People will look at some of the lower levels of professional baseball (including the Pecos and Empire leagues) and see their demise as a good thing, but it will still have a huge impact on so many people.

Every summer, these players join leagues that play in small towns all across America where families can enjoy a night at the ballpark without breaking the bank or traveling all the way to a major league park. Seasonal workers get a little extra money during those summer months, and college kids can get valuable experience through internships.

Sadly, those nights in most towns may be about to end.

If teams have to pay all players 40 hours a week at minimum wage, there may be BIG problems in independent baseball. Federal minimum wage at 40 hours would result in players being paid at least $290 a week or $1,160 a month.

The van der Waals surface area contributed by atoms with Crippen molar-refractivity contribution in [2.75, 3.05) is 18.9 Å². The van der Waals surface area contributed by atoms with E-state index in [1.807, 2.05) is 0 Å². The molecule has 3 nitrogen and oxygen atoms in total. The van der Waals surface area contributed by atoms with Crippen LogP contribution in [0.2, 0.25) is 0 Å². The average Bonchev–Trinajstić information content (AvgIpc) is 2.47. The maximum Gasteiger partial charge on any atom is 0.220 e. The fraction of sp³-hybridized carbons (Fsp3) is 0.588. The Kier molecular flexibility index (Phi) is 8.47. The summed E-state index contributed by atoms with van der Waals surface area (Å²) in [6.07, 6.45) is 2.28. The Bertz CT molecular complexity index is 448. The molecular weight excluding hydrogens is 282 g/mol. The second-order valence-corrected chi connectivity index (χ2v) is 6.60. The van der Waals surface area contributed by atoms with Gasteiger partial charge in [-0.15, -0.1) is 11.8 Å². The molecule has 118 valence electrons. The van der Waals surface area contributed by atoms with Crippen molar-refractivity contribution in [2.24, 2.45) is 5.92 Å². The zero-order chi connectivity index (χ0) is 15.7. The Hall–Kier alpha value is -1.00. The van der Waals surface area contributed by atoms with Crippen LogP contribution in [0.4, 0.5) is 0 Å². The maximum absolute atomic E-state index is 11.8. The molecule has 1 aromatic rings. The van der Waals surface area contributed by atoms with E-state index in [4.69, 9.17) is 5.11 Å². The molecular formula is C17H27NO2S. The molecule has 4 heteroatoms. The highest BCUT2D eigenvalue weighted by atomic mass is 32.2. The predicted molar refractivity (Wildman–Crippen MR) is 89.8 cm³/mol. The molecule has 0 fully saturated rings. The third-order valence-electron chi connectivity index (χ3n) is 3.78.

Last season, the longest running independent league, the Frontier League, paid players a minimum of $600 a month (and a maximum of $1,600) with a total team salary for the season set at $75,000.

The higher leagues: the Can-Am, the American Association, and the Atlantic League, all have yearly salaries of $102,000, $115,000 and $225,000-$275,000 (based on the team) respectively.

This won’t really affect the Atlantic League, but will cause an impact on the American Association and the Can-Am.

And as it currently stands, it could cripple the Frontier League and all lower indy leagues: the Pacific Association, United Shore League, Pecos League, and the Empire League.

If teams are forced to pay all players a weekly salary of at least $1,160 a month, the whole landscape of indy ball will be disrupted.